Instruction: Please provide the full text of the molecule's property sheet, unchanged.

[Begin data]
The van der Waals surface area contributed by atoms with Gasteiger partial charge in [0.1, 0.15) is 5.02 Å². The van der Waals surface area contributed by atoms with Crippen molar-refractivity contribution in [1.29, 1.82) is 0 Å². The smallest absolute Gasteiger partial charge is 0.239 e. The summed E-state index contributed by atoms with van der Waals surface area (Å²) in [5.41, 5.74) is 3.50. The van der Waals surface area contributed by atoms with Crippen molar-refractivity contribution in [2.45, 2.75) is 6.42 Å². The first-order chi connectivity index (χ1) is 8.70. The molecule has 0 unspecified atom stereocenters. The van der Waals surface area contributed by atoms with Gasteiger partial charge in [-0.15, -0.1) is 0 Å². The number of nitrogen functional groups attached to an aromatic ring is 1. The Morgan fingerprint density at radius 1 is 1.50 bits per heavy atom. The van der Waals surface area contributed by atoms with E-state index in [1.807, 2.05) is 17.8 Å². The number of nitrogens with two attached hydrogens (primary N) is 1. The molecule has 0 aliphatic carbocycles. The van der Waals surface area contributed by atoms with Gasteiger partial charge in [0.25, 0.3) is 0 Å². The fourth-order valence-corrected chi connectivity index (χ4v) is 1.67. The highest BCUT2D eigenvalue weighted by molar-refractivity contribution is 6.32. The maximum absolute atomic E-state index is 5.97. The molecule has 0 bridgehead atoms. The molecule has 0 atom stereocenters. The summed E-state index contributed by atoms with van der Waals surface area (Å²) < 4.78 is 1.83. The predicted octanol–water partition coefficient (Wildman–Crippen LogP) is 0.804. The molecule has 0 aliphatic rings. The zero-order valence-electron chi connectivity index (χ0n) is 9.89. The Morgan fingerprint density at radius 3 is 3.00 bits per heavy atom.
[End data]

The van der Waals surface area contributed by atoms with Gasteiger partial charge in [0.1, 0.15) is 5.02 Å². The van der Waals surface area contributed by atoms with Crippen molar-refractivity contribution in [1.29, 1.82) is 0 Å². The smallest absolute Gasteiger partial charge is 0.239 e. The summed E-state index contributed by atoms with van der Waals surface area (Å²) in [5.41, 5.74) is 3.50. The van der Waals surface area contributed by atoms with Crippen molar-refractivity contribution in [2.45, 2.75) is 6.42 Å². The first-order chi connectivity index (χ1) is 8.70. The molecule has 0 unspecified atom stereocenters. The van der Waals surface area contributed by atoms with Gasteiger partial charge in [-0.15, -0.1) is 0 Å². The number of nitrogen functional groups attached to an aromatic ring is 1. The Morgan fingerprint density at radius 1 is 1.50 bits per heavy atom. The van der Waals surface area contributed by atoms with E-state index in [1.807, 2.05) is 17.8 Å². The number of nitrogens with two attached hydrogens (primary N) is 1. The molecule has 0 aliphatic carbocycles. The van der Waals surface area contributed by atoms with Gasteiger partial charge in [0.25, 0.3) is 0 Å². The fourth-order valence-corrected chi connectivity index (χ4v) is 1.67. The highest BCUT2D eigenvalue weighted by molar-refractivity contribution is 6.32. The maximum absolute atomic E-state index is 5.97. The molecule has 0 bridgehead atoms. The molecule has 0 atom stereocenters. The summed E-state index contributed by atoms with van der Waals surface area (Å²) < 4.78 is 1.83. The predicted octanol–water partition coefficient (Wildman–Crippen LogP) is 0.804. The molecule has 0 aliphatic rings. The zero-order valence-electron chi connectivity index (χ0n) is 9.89. The Morgan fingerprint density at radius 3 is 3.00 bits per heavy atom.